It's 50 years since the first James Bond film; Sean Connery starring in the 1962 release of Dr No(although Bond in print dates from 1953).
Bond, of course, never dies or grows old like we do. Unlike us, he lives to fight another day, since great franchises and the written word can live forever.
Just like your passion helps you create value that can live forever!
If you can remember seeing Dr No in the 1960s, you are what Japanese marketers call 'Premium Age Consumers' - the cash-rich over 60's who spend 44% of total Japanese consumption. Some 30 million Japanese - 23% of the population - are aged 65 or older. These people hold over 1/3 more in household savings and spend, on average, almost 10% more each year than the rest of the Japanese population.
Japan is the world's most rapidly ageing society and by 2060 40% of the population is expected to be over the age of 65. Like James Bond, this age group is active in many ways; often dubbed 'active seniors' by the marketing people who are anxious to tap into this available and increasing cash flow.
An active age group - physically and mentally - that is rich in cash and time, represents a wonderful opportunity for Japanese marketers.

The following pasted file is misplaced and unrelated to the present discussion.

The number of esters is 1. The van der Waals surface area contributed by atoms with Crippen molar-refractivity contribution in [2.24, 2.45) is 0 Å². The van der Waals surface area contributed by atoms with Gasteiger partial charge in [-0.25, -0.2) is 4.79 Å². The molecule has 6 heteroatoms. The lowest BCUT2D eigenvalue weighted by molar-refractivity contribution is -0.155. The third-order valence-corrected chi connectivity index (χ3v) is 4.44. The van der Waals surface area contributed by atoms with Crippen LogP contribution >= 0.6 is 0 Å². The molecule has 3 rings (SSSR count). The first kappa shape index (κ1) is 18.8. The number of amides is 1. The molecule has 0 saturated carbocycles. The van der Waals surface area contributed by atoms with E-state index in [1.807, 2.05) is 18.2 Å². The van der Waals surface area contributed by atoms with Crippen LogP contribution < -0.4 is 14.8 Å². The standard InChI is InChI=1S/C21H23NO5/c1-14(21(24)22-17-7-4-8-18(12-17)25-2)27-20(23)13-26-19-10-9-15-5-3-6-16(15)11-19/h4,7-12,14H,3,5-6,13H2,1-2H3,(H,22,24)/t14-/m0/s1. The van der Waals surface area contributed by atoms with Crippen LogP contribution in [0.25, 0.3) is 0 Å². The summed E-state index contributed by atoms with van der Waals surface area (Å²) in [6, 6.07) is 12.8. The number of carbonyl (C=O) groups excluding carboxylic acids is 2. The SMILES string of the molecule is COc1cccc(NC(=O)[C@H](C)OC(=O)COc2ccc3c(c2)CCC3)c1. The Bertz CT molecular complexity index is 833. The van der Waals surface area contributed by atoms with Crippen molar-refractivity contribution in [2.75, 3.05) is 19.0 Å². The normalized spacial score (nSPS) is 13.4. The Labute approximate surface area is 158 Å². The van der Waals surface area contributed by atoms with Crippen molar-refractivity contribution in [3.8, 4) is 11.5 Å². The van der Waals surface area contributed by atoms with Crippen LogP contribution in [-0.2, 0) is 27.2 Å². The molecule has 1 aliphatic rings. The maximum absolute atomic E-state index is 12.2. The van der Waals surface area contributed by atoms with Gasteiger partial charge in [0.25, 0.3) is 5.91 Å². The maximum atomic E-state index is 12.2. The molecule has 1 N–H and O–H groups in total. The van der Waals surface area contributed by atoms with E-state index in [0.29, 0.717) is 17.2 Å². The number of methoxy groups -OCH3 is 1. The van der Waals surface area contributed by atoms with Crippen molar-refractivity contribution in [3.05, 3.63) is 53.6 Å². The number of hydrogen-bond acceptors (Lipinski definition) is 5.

As the rest of the developed world follows this ageing pattern, similar opportunities will arise for organisations brave enough to think 'old' rather than 'young' and who embrace the concept of selling to seniors who still can access their passions, just like Bond.
It may not happen soon, but eventually the marketing people will be shaken and stirred by the realisation that the world is very different to what they thought and, although diamonds are forever, older people remain active and even passionate, and only live - and spend more than other age groups - once.
QUOTES TO CONSIDER
"Do not regret growing older, it is a privilege denied to many. " Anon.
Do you regret the years, or let them live to give you more?
"The years teach much which the days never knew."
Ralph Waldo Emerson (1803-1852) American Essayist, Lecturer and Poet.
Do the years teach you what your days never knew?
Charles Kovess CSP